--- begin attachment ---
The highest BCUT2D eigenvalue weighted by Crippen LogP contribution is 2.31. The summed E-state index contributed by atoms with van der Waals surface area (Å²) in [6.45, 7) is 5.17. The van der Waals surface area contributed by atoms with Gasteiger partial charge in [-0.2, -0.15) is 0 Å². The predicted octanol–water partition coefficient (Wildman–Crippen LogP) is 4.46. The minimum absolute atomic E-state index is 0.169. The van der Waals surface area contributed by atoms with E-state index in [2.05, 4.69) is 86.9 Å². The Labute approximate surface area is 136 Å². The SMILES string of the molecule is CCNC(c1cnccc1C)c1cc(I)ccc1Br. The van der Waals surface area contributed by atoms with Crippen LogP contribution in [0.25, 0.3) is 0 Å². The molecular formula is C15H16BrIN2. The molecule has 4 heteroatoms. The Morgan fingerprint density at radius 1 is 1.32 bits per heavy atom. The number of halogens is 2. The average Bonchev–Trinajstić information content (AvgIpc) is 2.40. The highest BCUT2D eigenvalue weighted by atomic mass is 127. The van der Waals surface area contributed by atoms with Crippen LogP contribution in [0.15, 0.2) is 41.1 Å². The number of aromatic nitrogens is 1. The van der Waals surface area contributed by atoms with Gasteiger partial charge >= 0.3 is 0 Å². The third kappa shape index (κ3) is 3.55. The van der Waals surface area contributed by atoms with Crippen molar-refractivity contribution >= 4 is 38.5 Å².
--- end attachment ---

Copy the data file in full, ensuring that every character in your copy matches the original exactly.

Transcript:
The highest BCUT2D eigenvalue weighted by Crippen LogP contribution is 2.31. The summed E-state index contributed by atoms with van der Waals surface area (Å²) in [6.45, 7) is 5.17. The van der Waals surface area contributed by atoms with Gasteiger partial charge in [-0.2, -0.15) is 0 Å². The predicted octanol–water partition coefficient (Wildman–Crippen LogP) is 4.46. The minimum absolute atomic E-state index is 0.169. The van der Waals surface area contributed by atoms with E-state index in [2.05, 4.69) is 86.9 Å². The Labute approximate surface area is 136 Å². The SMILES string of the molecule is CCNC(c1cnccc1C)c1cc(I)ccc1Br. The van der Waals surface area contributed by atoms with Crippen LogP contribution in [0.25, 0.3) is 0 Å². The molecular formula is C15H16BrIN2. The molecule has 4 heteroatoms. The Morgan fingerprint density at radius 1 is 1.32 bits per heavy atom. The number of halogens is 2. The average Bonchev–Trinajstić information content (AvgIpc) is 2.40. The highest BCUT2D eigenvalue weighted by atomic mass is 127. The van der Waals surface area contributed by atoms with Crippen LogP contribution in [0.15, 0.2) is 41.1 Å². The number of aromatic nitrogens is 1. The van der Waals surface area contributed by atoms with Gasteiger partial charge >= 0.3 is 0 Å². The third kappa shape index (κ3) is 3.55. The van der Waals surface area contributed by atoms with Crippen molar-refractivity contribution >= 4 is 38.5 Å².